Antenatal corticosteroid therapy for foetal maturation in women with eclampsia and severe pre-eclampsia in a rural hospital in Western Tanzania
SourceBMC Pregnancy and Childbirth, 16, (2016), pp. 235
Article / Letter to editor
Display more detailsDisplay less details
BMC Pregnancy and Childbirth
SubjectRadboudumc 0: Other Research RIHS: Radboud Institute for Health Sciences
BACKGROUND: Preterm birth is a major cause of neonatal mortality, especially in low and middle income countries. Antenatal corticosteroid therapy for foetal maturation could have a significant impact and therefore is often referred to as an important strategy to reduce neonatal mortality. A recently conducted large multinational trial showed that antenatal corticosteroids can have adverse effects in low income countries, but this is likely to depend on the specific setting. In our hospital preterm birth is only recognized in patients with severe maternal disease, due to physician-initiated delivery. Spontaneous preterm births are rarely seen in the hospital and often take place in the community or while on the road to a health facility. OBJECTIVE: To investigate the effects of antenatal corticosteroid therapy in a rural hospital in Tanzania. METHODS: A secondary analysis of a retrospective medical records study of women with severe pre-eclampsia and eclampsia performed in Ndala Hospital between July 2011 and December 2012. We used data on gestational age, birth weight, Apgar score, time between admission and birth, use of corticosteroids and maternal and foetal survival. Ethical clearance was obtained from the directorate of research and publications of the University of Dodoma (ref. UDOM/DRP/346). RESULTS: Thirty-six women with forty live foetuses were analysed. Twelve women (13 neonates) were given corticosteroids and could be compared to 24 women (27 neonates) who did not get corticosteroids. The incidence of fresh stillbirths (antenatal death) was 20 %. The 13 neonates who received corticosteroids had significantly smaller birth weight, longer interval between admission and delivery and poorer outcomes (stillbirth and neonatal death). An analysis of 24 neonates with a birth weight between 1.5 and 2.5 kg showed a trend toward better outcome in neonates who did not receive antenatal corticosteroid therapy. CONCLUSION: Small retrospective studies as these have a low level of evidence, but this study helped to gain more knowledge of local conditions affecting the effectiveness of antenatal corticosteroid therapy in our setting of a small rural hospital. Reliability of estimating gestational age, epidemiology of preterm birth, exposure to infections, foetal monitoring and quality of neonatal care are likely to influence the effect of antenatal corticosteroid therapy. Further larger prospective studies should be conducted to determine the exact preconditions of antenatal corticosteroid therapy in low-income countries. Until that time, the WHO precautions seem reasonable and audits and small observational studies like ours can help in assessing whether a specific hospital is suited for antenatal corticosteroid therapy.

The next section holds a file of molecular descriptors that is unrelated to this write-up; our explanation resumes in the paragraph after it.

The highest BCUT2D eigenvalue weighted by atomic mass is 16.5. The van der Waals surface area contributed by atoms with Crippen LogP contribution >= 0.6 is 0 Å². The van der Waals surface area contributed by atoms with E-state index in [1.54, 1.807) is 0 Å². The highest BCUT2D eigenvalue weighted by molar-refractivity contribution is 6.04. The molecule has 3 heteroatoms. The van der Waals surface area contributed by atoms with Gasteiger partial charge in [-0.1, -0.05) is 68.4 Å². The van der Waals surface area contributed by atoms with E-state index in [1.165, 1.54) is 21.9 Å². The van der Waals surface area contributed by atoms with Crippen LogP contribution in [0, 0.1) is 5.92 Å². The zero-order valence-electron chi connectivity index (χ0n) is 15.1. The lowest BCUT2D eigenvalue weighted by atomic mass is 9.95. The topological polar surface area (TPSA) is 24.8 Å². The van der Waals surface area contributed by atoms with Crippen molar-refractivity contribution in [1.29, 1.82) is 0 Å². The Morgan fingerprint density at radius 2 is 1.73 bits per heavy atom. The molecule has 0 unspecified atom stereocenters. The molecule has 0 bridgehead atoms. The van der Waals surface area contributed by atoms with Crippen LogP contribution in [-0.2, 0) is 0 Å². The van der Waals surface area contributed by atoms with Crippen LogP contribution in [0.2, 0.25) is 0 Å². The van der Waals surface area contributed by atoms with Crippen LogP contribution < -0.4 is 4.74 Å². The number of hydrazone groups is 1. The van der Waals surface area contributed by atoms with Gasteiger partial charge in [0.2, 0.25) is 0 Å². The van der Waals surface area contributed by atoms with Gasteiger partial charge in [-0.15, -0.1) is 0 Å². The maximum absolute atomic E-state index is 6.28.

Upload full text
Use your RU credentials (u/z-number and password) to log in with SURFconext to upload a file for processing by the repository team.